Upon being informed that he had been acquired by the Yankees, Rougned Odor’s initial reaction was one of excitement — even as the veteran infielder realized his trademark bushy beard had a date with a razor.

“I feel weird — even my daughter [Emma] doesn’t want to look at me,” Odor said, with a laugh. “She was walking away from me. But you know what? This is what it is. I’m happy to be here.”

Odor made his Yankees debut on Sunday, batting sixth and playing second base in the finale of a three-game series against the Rays at Tropicana Field.

The 27-year-old was acquired from the Rangers on Tuesday in exchange for Minor League outfielders Antonio Cabello and Josh Stowers. Texas will assume nearly all of the remaining $27 million on Odor’s contract over the next two seasons.

“I always believed in myself, I always trust myself,” said Odor, who hit .167 with 10 homers and 30 RBIs in 38 games last season. “I knew somebody was going to pick me up, so I just stayed ready. I didn’t stop practicing.”

Yankees manager Aaron Boone said he envisions Odor playing about twice a week, backing up DJ LeMahieu at second base and Gio Urshela at third base. Odor played third base this spring with Texas and said he feels comfortable there.

Odor said he believes his daughter, age 3, will eventually come to accept her daddy’s clean-shaven look.

“This is a team that every kid wants to watch,” Odor said. “They want to grow up and play on this team.”

Out of left field
Clint Frazier is healthy and continues to be the Yankees’ starting left fielder, according to Boone, though Brett Gardner started for a second consecutive game on Sunday. Frazier is 5-for-25 (.200) this season and went 0-for-4 with three strikeouts in Friday’s series opener at Tropicana Field.

“Against Tampa, as much as they do matching up, there’s value to have a little balance in the lineup,” Boone said. “We’ve got a couple of lefties coming up with Toronto, so this was a chance to get Gardy a couple of days in a row. I feel like he’s in a pretty good rhythm, but Frazier will be right back in there and playing regularly.”

Pleading the fifth
The Yankees optioned right-hander Domingo Germán to the alternate training site at Triple-A Scranton/Wilkes-Barre after his start on Saturday, but Boone said he anticipates Germán will return to the rotation once his necessary 10 days are up. Right-hander Albert Abreu was recalled to supply bullpen depth.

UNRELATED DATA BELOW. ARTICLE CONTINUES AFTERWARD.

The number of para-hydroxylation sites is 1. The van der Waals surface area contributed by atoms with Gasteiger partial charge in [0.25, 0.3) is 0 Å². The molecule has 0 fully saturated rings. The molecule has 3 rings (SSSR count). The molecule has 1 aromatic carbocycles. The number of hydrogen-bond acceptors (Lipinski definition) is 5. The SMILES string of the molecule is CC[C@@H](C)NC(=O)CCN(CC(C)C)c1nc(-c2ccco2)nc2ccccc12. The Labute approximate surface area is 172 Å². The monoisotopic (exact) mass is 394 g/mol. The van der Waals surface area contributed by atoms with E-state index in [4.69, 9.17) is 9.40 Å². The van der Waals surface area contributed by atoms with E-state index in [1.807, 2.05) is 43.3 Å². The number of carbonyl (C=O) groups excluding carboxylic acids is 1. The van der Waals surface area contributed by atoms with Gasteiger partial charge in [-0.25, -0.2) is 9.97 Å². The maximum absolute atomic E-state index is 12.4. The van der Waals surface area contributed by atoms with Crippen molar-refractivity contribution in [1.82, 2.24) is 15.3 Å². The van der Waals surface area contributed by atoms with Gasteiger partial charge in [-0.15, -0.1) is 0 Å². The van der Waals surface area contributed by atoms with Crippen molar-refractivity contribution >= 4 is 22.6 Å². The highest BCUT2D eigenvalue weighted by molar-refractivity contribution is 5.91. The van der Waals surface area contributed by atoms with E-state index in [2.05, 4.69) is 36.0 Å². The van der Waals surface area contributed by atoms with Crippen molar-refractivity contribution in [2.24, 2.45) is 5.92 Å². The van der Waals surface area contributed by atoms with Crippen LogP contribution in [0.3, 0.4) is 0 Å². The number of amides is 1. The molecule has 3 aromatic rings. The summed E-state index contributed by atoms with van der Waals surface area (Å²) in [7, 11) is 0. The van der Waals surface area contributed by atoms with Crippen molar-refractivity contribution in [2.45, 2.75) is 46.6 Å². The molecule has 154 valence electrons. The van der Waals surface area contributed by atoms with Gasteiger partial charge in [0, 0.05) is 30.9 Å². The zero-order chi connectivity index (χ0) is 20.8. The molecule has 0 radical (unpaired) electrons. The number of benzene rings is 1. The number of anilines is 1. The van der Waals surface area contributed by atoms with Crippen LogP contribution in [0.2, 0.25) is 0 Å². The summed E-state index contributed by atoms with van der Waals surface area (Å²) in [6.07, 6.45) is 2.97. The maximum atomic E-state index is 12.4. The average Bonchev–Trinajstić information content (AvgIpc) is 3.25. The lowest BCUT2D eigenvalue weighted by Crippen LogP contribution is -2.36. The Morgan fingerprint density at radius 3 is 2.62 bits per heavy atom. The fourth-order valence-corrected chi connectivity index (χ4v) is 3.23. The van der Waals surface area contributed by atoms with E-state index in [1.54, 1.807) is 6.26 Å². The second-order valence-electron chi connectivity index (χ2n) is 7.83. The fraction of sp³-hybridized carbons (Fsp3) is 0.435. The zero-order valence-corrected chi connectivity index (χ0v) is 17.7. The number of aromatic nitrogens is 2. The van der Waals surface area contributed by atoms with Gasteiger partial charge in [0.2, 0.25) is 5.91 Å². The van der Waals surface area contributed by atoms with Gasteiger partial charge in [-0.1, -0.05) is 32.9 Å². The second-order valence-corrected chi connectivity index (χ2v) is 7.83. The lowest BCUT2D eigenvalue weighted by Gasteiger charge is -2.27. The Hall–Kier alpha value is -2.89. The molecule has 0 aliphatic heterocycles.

“Truly, nothing has changed about where I view Domingo right now,” Boone said. “I think he’s thrown the ball well. I think he’s going to have a really strong season for us. This was more born out of having a need in the bullpen.”

It remains possible that the Yankees could insert a sixth starter this month. Boone said he considers right-handers Deivi García and Michael King to be “very much in the mix” for that assignment.

Comeback trail
Miguel Andújar (nerve issue in right hand) has been hitting off a tee and doing soft-toss. He could advance to batting cage work in about a week, according to Boone.

Zack Britton (recovery from left elbow surgery) resumed a throwing program last week and could return to the Majors by the end of May, Boone said. Britton is on the 60-day injured list.

Clarke Schmidt (right elbow strain) has not resumed throwing and plans to seek a second medical opinion on Monday. Schmidt is the Yankees’ No. 2 prospect, according to MLB Pipeline.

Luis Severino (recovery from Tommy John surgery) has been throwing fastballs and sliders in his bullpen sessions at the Yankees’ player development complex in Tampa, Fla., and he is “doing well,” Boone said.

Luke Voit (recovery from left knee surgery) is rehabbing in New York and is scheduled for a post-operation doctor visit on Monday, Boone said. Voit is not scheduled to resume baseball activities for at least one more week.

He said it
“I think Albert Einstein said it: ‘Not everything that counts can be counted.’” Gerrit Cole, on what Aaron Judge adds to the Yankees’ lineup

This date in Yankees history
April 11, 1912: New York wore pinstripes for the first time, debuting the look for its final home opener at Hilltop Park, a 5-3 loss to the Red Sox. The Yankees abandoned the pinstripes for two years afterward but had them for good by 1915.